Then on July 8th during a special-called tribal council meeting Miko Beasely Denson cast the tie-breaking vote to throw out the original June 14th election and overturn the decision of the Tribal Election Commission. In that act, he disenfranchised the 2,000 Tribal members who voted for change July 5th in an admittedly open and fair election.

In explaining why he made that decision, Beasley Denson stated to a Clarion Ledger reporter, "If I go to a polling booth, I would vote for myself and not my opponent." So that’s why Denson voted in favor of a new election. He also said “The loss opened our eyes somewhat. Being a politician, I still make mistakes." He continued by saying he was "not paying attention. We got outsmarted."

I, like so many other tribal members, are disappointed that Beasley Denson made this selfish decision simply because he did not like the results. What happened to his campaign promise “Chahta First?” He overruled the will of his Choctaw people and put himself and his Atlanta backers first.

Onwards and Upwards!
So where do we go from here? We must continue the work we began more than six months ago with this campaign and remain vigilant in the protection of our Tribe. Like the old saying goes… it’s onwards and upwards from here. We must move on to something better; forget about where we are now and focus on making the future better.

Our future is bright. Our sovereignty is strong. As a tribe we must demand fair and open elections, transparency in our government, responsible and responsive leadership and moral decision makers.

We must be bold and should not fear threats and intimidation. We need to look at ways to create new job opportunities on the reservation, diversify our economy and holdings, elevate the quality of life, improve our healthcare, open new housing options, take care of ALL our elders, and get our tribe back on track.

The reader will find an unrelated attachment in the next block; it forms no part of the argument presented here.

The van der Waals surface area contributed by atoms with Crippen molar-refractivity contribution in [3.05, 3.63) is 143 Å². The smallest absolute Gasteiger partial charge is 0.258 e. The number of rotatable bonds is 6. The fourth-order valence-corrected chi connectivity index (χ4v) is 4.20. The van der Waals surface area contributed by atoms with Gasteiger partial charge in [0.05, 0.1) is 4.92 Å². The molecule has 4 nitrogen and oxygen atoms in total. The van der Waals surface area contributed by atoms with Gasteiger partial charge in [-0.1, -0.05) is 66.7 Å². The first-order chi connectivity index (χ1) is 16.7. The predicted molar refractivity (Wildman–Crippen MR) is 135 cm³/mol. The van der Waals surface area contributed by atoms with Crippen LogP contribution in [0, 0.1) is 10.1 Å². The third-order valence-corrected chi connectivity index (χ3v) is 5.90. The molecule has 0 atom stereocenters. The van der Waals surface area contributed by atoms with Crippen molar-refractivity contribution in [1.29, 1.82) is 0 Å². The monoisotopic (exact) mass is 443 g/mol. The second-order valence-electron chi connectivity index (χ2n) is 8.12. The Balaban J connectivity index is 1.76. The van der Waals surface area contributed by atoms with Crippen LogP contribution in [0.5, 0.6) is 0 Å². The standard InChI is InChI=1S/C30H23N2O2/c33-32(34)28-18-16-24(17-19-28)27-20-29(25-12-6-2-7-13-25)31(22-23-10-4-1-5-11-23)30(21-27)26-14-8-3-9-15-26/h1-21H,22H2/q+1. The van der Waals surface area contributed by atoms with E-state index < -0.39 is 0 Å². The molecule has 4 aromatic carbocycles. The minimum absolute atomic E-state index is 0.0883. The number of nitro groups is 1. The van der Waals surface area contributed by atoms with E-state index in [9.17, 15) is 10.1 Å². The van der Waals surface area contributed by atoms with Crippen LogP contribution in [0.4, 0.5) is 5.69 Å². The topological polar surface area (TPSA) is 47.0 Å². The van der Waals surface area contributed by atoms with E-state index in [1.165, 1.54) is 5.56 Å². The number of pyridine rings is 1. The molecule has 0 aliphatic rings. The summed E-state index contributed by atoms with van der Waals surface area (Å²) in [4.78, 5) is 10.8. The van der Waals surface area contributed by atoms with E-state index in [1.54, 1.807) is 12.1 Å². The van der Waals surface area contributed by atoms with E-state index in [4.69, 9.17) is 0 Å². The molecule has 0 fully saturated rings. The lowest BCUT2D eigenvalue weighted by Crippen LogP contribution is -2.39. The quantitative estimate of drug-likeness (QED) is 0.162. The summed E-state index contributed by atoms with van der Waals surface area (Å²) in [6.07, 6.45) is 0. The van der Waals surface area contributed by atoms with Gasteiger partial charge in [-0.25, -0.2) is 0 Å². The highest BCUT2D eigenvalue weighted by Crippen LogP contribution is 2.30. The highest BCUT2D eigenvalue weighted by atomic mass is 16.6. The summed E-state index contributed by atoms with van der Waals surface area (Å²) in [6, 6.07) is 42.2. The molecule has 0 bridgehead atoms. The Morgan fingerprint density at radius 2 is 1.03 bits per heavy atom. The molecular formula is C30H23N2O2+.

I am confident, with another fair and open election -- a principle our sovereignty was built on and a principle embedded in our tribal constitution--our tribal members will return to the polls and tell Beasley Denson his time is up. Our people want new leadership. We deserve a voice and a transparent government. The time is now to end dirty politics on the reservation and get to work for our tribal people.

The Choctaws are a strong, proud, and resilient people. I have faith in our Tribe and I know together we shall overcome these adversities.

Related Stories:
Mississippi Choctaw council won't reverse order for new election (7/22)
Phyliss Anderson: Mississippi Choctaws deserve new leadership (7/15)
Beasley Denson: Mississippi Choctaw election tainted by others (7/15)
Editorial: Democracy tested with Mississippi Choctaw election (7/14)
Mississippi Choctaw council orders new election for chief's post (7/11)
Editorial: Mississippi Choctaws make history with woman leader (7/8)
First woman to lead Mississippi Choctaws wants to be called chief (7/7)
Mississippi Choctaws pick Phyliss Anderson as first woman chief (7/6)
Mississippi Choctaw chief and top rival head to run-off in July (6/16)
Unofficial results from election for Mississippi Choctaw chief (6/15)
Another candidate enters Mississippi Choctaw chief race (4/21)
Candidate for Mississippi Choctaw chief challenges incumbent (3/22)